Plus, there was this moment at the beginning, when the singers first saw the "audience" after we'd processed in, and were facing them, singing with them... I saw so many familiar faces, and so many I didn't know. Among the familiar ones were friends who were there for the first time; folks who were there for the first time in a long time; folks who have been to these Winter Solstice Celebrations every year since the first one in 1997; folks who drove long ways; women I've sung with in the past and haven't seen in too long; folks from different parts of my life who had no reason yet to know each other... It was a magical moment in the web of connection and community.

How has your Winter Solstice been? What gifts of the Spirit has it brought?

(c) 2006

Saturday, December 19, 2009

Why two black D.C. pastors support gay marriage -

This is an amazing article by two African-American pastors in Washington, DC, who support same-gender marriage. h/t Qira.

Why two black D.C. pastors support gay marriage -

We are sometimes asked what accounts for the homophobia within the African American community. This question seems to assume that the community is disproportionately homophobic compared with other racial and ethnic groups. We are not aware of any credible study that has conclusively proved this assumption. However, our first-hand experience has convinced us that homophobia within the black church and the wider community is real. And the factors that have nurtured these beliefs over the years are complex.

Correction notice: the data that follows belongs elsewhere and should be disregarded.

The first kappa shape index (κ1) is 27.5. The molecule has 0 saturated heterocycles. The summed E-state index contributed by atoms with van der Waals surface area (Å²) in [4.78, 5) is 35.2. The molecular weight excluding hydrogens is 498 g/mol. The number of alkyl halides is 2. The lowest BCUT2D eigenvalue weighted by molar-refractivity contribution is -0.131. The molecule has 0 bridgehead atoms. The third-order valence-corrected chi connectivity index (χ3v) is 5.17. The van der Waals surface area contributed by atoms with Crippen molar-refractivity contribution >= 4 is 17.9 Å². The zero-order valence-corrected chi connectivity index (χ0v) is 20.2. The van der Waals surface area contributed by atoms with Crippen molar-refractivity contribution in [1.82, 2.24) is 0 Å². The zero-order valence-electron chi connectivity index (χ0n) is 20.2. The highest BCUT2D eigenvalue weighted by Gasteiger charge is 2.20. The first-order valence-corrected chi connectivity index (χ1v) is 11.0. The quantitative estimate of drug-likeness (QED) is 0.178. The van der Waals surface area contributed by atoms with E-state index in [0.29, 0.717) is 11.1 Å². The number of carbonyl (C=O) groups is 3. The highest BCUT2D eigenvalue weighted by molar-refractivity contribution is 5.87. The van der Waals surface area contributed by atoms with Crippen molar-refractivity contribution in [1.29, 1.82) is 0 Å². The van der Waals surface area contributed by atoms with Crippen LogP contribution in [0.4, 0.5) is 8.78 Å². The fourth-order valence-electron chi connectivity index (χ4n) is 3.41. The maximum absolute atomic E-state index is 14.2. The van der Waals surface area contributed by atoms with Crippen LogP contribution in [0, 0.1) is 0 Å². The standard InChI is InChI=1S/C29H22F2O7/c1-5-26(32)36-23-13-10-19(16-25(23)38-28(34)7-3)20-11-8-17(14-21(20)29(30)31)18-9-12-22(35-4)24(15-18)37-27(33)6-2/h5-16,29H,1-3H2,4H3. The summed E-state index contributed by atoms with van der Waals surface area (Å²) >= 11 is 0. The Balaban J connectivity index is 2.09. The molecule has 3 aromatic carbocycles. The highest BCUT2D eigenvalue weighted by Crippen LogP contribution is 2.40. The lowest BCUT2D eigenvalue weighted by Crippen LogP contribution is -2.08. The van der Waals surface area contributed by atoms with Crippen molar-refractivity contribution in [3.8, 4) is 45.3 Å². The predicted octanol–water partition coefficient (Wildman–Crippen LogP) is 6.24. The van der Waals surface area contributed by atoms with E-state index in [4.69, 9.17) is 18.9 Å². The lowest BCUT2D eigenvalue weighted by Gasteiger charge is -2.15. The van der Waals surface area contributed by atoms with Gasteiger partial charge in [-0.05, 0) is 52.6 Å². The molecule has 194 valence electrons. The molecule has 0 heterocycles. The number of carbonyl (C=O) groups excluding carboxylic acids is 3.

...A final piece that shapes black attitudes toward same-sex marriage is the preoccupation with racism in the black community. This obsession, although justifiable, has led to a failure to appreciate how racism is inextricably connected to all other forms of oppression. Those who fail to see this connection may resent the comparison of gay rights with civil rights. But as Martin Luther King Jr. once said, "Injustice anywhere is a threat to justice everywhere."

...We will continue to stand at the altar in our community, telling all the couples who come before us: "Let it be known that you are joined together not only by your love for each other, and by our collective love for each of you, but by the love of God."